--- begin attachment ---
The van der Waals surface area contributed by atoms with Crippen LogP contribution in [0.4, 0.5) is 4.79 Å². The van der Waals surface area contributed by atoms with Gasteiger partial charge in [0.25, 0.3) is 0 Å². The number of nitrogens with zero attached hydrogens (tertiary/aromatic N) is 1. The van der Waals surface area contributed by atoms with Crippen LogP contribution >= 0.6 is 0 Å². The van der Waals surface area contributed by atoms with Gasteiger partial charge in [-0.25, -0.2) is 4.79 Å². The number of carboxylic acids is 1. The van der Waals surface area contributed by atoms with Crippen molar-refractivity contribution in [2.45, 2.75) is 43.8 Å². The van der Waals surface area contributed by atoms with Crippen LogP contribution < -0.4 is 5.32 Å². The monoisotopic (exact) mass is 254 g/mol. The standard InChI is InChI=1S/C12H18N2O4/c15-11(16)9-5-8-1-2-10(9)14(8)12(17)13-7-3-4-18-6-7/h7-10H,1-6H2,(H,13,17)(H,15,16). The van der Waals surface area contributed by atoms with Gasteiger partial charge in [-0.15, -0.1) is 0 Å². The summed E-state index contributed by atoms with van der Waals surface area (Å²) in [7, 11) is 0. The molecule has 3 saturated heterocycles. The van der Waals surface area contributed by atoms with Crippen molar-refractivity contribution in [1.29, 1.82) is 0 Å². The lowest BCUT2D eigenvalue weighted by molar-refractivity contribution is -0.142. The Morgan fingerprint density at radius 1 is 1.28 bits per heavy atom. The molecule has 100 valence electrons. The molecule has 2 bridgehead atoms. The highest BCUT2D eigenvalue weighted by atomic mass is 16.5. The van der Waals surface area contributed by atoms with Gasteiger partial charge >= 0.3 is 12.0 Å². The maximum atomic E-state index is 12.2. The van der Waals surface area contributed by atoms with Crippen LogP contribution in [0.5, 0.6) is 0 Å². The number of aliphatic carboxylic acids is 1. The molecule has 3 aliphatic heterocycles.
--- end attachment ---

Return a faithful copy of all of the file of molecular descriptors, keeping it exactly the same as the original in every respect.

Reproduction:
The van der Waals surface area contributed by atoms with Crippen LogP contribution in [0.4, 0.5) is 4.79 Å². The van der Waals surface area contributed by atoms with Gasteiger partial charge in [0.25, 0.3) is 0 Å². The number of nitrogens with zero attached hydrogens (tertiary/aromatic N) is 1. The van der Waals surface area contributed by atoms with Crippen LogP contribution >= 0.6 is 0 Å². The van der Waals surface area contributed by atoms with Gasteiger partial charge in [-0.25, -0.2) is 4.79 Å². The number of carboxylic acids is 1. The van der Waals surface area contributed by atoms with Crippen molar-refractivity contribution in [2.45, 2.75) is 43.8 Å². The van der Waals surface area contributed by atoms with Crippen LogP contribution < -0.4 is 5.32 Å². The monoisotopic (exact) mass is 254 g/mol. The standard InChI is InChI=1S/C12H18N2O4/c15-11(16)9-5-8-1-2-10(9)14(8)12(17)13-7-3-4-18-6-7/h7-10H,1-6H2,(H,13,17)(H,15,16). The van der Waals surface area contributed by atoms with Gasteiger partial charge in [-0.15, -0.1) is 0 Å². The summed E-state index contributed by atoms with van der Waals surface area (Å²) in [7, 11) is 0. The molecule has 3 saturated heterocycles. The van der Waals surface area contributed by atoms with Crippen molar-refractivity contribution in [1.29, 1.82) is 0 Å². The lowest BCUT2D eigenvalue weighted by molar-refractivity contribution is -0.142. The Morgan fingerprint density at radius 1 is 1.28 bits per heavy atom. The molecule has 100 valence electrons. The molecule has 2 bridgehead atoms. The highest BCUT2D eigenvalue weighted by atomic mass is 16.5. The van der Waals surface area contributed by atoms with Gasteiger partial charge >= 0.3 is 12.0 Å². The maximum atomic E-state index is 12.2. The van der Waals surface area contributed by atoms with Crippen LogP contribution in [0.5, 0.6) is 0 Å². The number of aliphatic carboxylic acids is 1. The molecule has 3 aliphatic heterocycles.